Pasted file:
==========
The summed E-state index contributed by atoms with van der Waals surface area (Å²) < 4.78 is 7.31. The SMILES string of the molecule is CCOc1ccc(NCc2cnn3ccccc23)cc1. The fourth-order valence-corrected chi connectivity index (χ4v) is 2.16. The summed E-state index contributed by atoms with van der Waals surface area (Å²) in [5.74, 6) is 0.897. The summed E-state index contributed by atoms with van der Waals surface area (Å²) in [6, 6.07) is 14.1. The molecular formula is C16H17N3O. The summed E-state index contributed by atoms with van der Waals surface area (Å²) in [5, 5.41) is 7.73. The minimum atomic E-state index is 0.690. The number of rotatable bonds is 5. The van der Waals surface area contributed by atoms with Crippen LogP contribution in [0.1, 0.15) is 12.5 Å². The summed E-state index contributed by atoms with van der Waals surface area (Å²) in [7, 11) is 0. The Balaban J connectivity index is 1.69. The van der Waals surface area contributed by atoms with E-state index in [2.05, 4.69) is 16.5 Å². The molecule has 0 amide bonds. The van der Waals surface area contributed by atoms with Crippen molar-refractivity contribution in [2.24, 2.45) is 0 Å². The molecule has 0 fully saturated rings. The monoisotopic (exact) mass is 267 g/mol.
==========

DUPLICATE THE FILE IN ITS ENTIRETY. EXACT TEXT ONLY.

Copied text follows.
The summed E-state index contributed by atoms with van der Waals surface area (Å²) < 4.78 is 7.31. The SMILES string of the molecule is CCOc1ccc(NCc2cnn3ccccc23)cc1. The fourth-order valence-corrected chi connectivity index (χ4v) is 2.16. The summed E-state index contributed by atoms with van der Waals surface area (Å²) in [5.74, 6) is 0.897. The summed E-state index contributed by atoms with van der Waals surface area (Å²) in [6, 6.07) is 14.1. The molecular formula is C16H17N3O. The summed E-state index contributed by atoms with van der Waals surface area (Å²) in [5, 5.41) is 7.73. The minimum atomic E-state index is 0.690. The number of rotatable bonds is 5. The van der Waals surface area contributed by atoms with Crippen LogP contribution in [0.1, 0.15) is 12.5 Å². The summed E-state index contributed by atoms with van der Waals surface area (Å²) in [7, 11) is 0. The Balaban J connectivity index is 1.69. The van der Waals surface area contributed by atoms with E-state index in [2.05, 4.69) is 16.5 Å². The molecule has 0 amide bonds. The van der Waals surface area contributed by atoms with Crippen molar-refractivity contribution in [2.24, 2.45) is 0 Å². The molecule has 0 fully saturated rings. The monoisotopic (exact) mass is 267 g/mol.